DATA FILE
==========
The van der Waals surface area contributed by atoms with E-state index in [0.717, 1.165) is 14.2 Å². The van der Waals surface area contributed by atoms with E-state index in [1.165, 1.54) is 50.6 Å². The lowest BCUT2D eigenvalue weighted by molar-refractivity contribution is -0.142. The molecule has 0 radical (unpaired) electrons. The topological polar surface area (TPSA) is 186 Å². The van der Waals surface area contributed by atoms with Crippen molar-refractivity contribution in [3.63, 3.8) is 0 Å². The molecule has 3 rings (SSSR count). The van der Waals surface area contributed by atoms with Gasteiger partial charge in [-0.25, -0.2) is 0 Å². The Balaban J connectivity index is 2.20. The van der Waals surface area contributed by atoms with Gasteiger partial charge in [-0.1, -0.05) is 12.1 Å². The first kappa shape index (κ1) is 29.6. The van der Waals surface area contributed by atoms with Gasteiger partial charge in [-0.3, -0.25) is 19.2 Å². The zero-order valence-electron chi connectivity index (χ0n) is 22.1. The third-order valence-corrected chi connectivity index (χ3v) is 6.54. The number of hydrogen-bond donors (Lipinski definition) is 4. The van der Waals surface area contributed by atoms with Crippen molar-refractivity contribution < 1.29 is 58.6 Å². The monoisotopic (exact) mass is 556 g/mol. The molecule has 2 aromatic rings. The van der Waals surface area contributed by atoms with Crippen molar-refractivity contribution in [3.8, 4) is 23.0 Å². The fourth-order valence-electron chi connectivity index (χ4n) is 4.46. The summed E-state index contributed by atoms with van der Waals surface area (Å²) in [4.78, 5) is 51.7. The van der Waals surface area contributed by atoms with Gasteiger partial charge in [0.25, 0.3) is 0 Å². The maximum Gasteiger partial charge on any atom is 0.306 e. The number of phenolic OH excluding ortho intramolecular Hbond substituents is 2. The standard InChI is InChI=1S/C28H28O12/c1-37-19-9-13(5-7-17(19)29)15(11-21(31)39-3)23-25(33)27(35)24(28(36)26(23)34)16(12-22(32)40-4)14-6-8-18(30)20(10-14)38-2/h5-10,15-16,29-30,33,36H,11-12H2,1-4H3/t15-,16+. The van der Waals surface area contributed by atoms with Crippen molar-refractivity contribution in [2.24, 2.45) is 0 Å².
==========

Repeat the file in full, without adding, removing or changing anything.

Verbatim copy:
The van der Waals surface area contributed by atoms with E-state index in [0.717, 1.165) is 14.2 Å². The van der Waals surface area contributed by atoms with E-state index in [1.165, 1.54) is 50.6 Å². The lowest BCUT2D eigenvalue weighted by molar-refractivity contribution is -0.142. The molecule has 0 radical (unpaired) electrons. The topological polar surface area (TPSA) is 186 Å². The van der Waals surface area contributed by atoms with Crippen molar-refractivity contribution in [3.63, 3.8) is 0 Å². The molecule has 3 rings (SSSR count). The van der Waals surface area contributed by atoms with Gasteiger partial charge in [-0.25, -0.2) is 0 Å². The Balaban J connectivity index is 2.20. The van der Waals surface area contributed by atoms with Gasteiger partial charge in [-0.1, -0.05) is 12.1 Å². The first kappa shape index (κ1) is 29.6. The van der Waals surface area contributed by atoms with Gasteiger partial charge in [-0.3, -0.25) is 19.2 Å². The zero-order valence-electron chi connectivity index (χ0n) is 22.1. The third-order valence-corrected chi connectivity index (χ3v) is 6.54. The number of hydrogen-bond donors (Lipinski definition) is 4. The van der Waals surface area contributed by atoms with Crippen molar-refractivity contribution < 1.29 is 58.6 Å². The monoisotopic (exact) mass is 556 g/mol. The molecule has 2 aromatic rings. The van der Waals surface area contributed by atoms with Crippen molar-refractivity contribution in [3.8, 4) is 23.0 Å². The fourth-order valence-electron chi connectivity index (χ4n) is 4.46. The summed E-state index contributed by atoms with van der Waals surface area (Å²) in [4.78, 5) is 51.7. The van der Waals surface area contributed by atoms with Gasteiger partial charge in [0.25, 0.3) is 0 Å². The maximum Gasteiger partial charge on any atom is 0.306 e. The number of phenolic OH excluding ortho intramolecular Hbond substituents is 2. The standard InChI is InChI=1S/C28H28O12/c1-37-19-9-13(5-7-17(19)29)15(11-21(31)39-3)23-25(33)27(35)24(28(36)26(23)34)16(12-22(32)40-4)14-6-8-18(30)20(10-14)38-2/h5-10,15-16,29-30,33,36H,11-12H2,1-4H3/t15-,16+. The van der Waals surface area contributed by atoms with Crippen molar-refractivity contribution in [2.24, 2.45) is 0 Å².